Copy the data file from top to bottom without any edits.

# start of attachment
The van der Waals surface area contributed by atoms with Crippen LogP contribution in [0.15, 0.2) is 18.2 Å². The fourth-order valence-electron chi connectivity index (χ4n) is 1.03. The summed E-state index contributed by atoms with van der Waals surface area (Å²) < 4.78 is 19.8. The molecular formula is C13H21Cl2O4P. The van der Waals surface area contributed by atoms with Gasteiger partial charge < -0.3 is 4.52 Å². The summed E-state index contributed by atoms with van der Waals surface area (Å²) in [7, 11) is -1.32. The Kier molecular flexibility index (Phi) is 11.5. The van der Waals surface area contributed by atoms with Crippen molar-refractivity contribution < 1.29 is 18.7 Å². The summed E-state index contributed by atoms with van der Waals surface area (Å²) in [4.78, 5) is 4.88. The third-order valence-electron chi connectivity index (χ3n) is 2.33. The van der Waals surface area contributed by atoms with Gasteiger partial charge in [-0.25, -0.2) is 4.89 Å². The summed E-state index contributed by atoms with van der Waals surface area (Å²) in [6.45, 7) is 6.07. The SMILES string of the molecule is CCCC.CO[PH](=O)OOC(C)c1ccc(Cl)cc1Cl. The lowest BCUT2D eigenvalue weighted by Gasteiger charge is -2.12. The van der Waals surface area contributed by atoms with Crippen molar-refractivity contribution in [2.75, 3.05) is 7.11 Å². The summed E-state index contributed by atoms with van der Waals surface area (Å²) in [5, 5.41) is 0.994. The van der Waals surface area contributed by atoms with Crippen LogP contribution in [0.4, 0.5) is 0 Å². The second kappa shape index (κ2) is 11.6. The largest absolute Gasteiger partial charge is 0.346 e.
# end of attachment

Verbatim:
The van der Waals surface area contributed by atoms with Crippen LogP contribution in [0.15, 0.2) is 18.2 Å². The fourth-order valence-electron chi connectivity index (χ4n) is 1.03. The summed E-state index contributed by atoms with van der Waals surface area (Å²) < 4.78 is 19.8. The molecular formula is C13H21Cl2O4P. The van der Waals surface area contributed by atoms with Gasteiger partial charge < -0.3 is 4.52 Å². The summed E-state index contributed by atoms with van der Waals surface area (Å²) in [7, 11) is -1.32. The Kier molecular flexibility index (Phi) is 11.5. The van der Waals surface area contributed by atoms with Crippen molar-refractivity contribution < 1.29 is 18.7 Å². The summed E-state index contributed by atoms with van der Waals surface area (Å²) in [4.78, 5) is 4.88. The third-order valence-electron chi connectivity index (χ3n) is 2.33. The van der Waals surface area contributed by atoms with Gasteiger partial charge in [-0.25, -0.2) is 4.89 Å². The summed E-state index contributed by atoms with van der Waals surface area (Å²) in [6.45, 7) is 6.07. The SMILES string of the molecule is CCCC.CO[PH](=O)OOC(C)c1ccc(Cl)cc1Cl. The lowest BCUT2D eigenvalue weighted by Gasteiger charge is -2.12. The van der Waals surface area contributed by atoms with Crippen molar-refractivity contribution in [2.75, 3.05) is 7.11 Å². The summed E-state index contributed by atoms with van der Waals surface area (Å²) in [5, 5.41) is 0.994. The van der Waals surface area contributed by atoms with Crippen LogP contribution in [0.4, 0.5) is 0 Å². The second kappa shape index (κ2) is 11.6. The largest absolute Gasteiger partial charge is 0.346 e.